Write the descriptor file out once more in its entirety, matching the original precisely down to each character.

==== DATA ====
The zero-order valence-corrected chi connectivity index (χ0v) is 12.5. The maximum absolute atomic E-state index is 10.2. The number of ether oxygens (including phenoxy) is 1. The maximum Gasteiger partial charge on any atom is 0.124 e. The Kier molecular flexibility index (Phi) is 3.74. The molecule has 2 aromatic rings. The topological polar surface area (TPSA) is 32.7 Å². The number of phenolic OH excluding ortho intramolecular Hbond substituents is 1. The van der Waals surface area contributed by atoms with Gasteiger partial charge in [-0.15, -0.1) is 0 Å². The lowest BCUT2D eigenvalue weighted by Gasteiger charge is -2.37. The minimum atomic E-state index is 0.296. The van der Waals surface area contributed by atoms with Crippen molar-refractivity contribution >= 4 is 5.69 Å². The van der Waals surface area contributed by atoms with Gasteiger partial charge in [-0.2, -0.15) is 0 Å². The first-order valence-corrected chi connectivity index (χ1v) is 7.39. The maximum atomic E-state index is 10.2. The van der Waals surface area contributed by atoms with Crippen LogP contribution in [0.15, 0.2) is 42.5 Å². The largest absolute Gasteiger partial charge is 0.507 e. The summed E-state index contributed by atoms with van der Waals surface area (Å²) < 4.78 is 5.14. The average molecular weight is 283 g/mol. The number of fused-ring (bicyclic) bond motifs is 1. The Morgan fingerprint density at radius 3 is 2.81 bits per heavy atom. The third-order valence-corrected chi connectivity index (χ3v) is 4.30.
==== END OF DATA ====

The zero-order valence-corrected chi connectivity index (χ0v) is 12.5. The maximum absolute atomic E-state index is 10.2. The number of ether oxygens (including phenoxy) is 1. The maximum Gasteiger partial charge on any atom is 0.124 e. The Kier molecular flexibility index (Phi) is 3.74. The molecule has 2 aromatic rings. The topological polar surface area (TPSA) is 32.7 Å². The number of phenolic OH excluding ortho intramolecular Hbond substituents is 1. The van der Waals surface area contributed by atoms with Gasteiger partial charge in [-0.15, -0.1) is 0 Å². The lowest BCUT2D eigenvalue weighted by Gasteiger charge is -2.37. The minimum atomic E-state index is 0.296. The van der Waals surface area contributed by atoms with Crippen molar-refractivity contribution >= 4 is 5.69 Å². The van der Waals surface area contributed by atoms with Gasteiger partial charge in [-0.2, -0.15) is 0 Å². The first-order valence-corrected chi connectivity index (χ1v) is 7.39. The maximum atomic E-state index is 10.2. The van der Waals surface area contributed by atoms with Crippen LogP contribution in [0.15, 0.2) is 42.5 Å². The largest absolute Gasteiger partial charge is 0.507 e. The summed E-state index contributed by atoms with van der Waals surface area (Å²) < 4.78 is 5.14. The average molecular weight is 283 g/mol. The number of fused-ring (bicyclic) bond motifs is 1. The Morgan fingerprint density at radius 3 is 2.81 bits per heavy atom. The third-order valence-corrected chi connectivity index (χ3v) is 4.30.